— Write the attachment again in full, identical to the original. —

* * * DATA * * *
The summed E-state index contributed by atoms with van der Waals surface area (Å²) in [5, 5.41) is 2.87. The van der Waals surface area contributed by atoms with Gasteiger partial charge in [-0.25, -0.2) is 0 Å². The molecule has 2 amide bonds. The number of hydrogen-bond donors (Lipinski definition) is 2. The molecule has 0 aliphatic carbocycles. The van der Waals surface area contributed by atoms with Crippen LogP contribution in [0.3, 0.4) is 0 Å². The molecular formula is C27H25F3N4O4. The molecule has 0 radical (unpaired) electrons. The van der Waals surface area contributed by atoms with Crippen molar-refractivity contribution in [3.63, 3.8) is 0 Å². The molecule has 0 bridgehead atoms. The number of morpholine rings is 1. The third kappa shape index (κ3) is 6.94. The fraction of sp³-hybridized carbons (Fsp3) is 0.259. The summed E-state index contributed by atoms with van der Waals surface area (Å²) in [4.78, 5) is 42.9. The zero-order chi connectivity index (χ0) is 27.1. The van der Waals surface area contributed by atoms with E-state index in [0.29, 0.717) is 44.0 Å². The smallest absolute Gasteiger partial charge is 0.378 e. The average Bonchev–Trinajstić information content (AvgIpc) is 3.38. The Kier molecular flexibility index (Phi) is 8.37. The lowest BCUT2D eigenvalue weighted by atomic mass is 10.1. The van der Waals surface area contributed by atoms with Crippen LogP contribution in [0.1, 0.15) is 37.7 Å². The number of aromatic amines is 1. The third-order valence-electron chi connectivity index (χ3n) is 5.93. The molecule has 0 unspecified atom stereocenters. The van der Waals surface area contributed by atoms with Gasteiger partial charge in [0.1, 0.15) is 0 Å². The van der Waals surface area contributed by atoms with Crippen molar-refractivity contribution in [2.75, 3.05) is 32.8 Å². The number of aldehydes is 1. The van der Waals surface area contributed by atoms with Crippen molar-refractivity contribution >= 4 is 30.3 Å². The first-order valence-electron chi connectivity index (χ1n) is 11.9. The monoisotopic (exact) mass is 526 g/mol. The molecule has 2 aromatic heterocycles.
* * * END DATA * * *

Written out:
The summed E-state index contributed by atoms with van der Waals surface area (Å²) in [5, 5.41) is 2.87. The van der Waals surface area contributed by atoms with Gasteiger partial charge in [-0.25, -0.2) is 0 Å². The molecule has 2 amide bonds. The number of hydrogen-bond donors (Lipinski definition) is 2. The molecule has 0 aliphatic carbocycles. The van der Waals surface area contributed by atoms with Crippen LogP contribution in [0.3, 0.4) is 0 Å². The molecular formula is C27H25F3N4O4. The molecule has 0 radical (unpaired) electrons. The van der Waals surface area contributed by atoms with Crippen molar-refractivity contribution in [3.63, 3.8) is 0 Å². The molecule has 0 bridgehead atoms. The number of morpholine rings is 1. The third kappa shape index (κ3) is 6.94. The fraction of sp³-hybridized carbons (Fsp3) is 0.259. The summed E-state index contributed by atoms with van der Waals surface area (Å²) in [4.78, 5) is 42.9. The zero-order chi connectivity index (χ0) is 27.1. The van der Waals surface area contributed by atoms with E-state index in [0.29, 0.717) is 44.0 Å². The smallest absolute Gasteiger partial charge is 0.378 e. The average Bonchev–Trinajstić information content (AvgIpc) is 3.38. The Kier molecular flexibility index (Phi) is 8.37. The lowest BCUT2D eigenvalue weighted by atomic mass is 10.1. The van der Waals surface area contributed by atoms with Crippen LogP contribution in [0.1, 0.15) is 37.7 Å². The number of aromatic amines is 1. The third-order valence-electron chi connectivity index (χ3n) is 5.93. The molecule has 0 unspecified atom stereocenters. The van der Waals surface area contributed by atoms with Gasteiger partial charge in [0.1, 0.15) is 0 Å². The van der Waals surface area contributed by atoms with Crippen molar-refractivity contribution in [2.75, 3.05) is 32.8 Å². The number of aldehydes is 1. The van der Waals surface area contributed by atoms with Crippen molar-refractivity contribution >= 4 is 30.3 Å². The first-order valence-electron chi connectivity index (χ1n) is 11.9. The monoisotopic (exact) mass is 526 g/mol. The molecule has 2 aromatic heterocycles.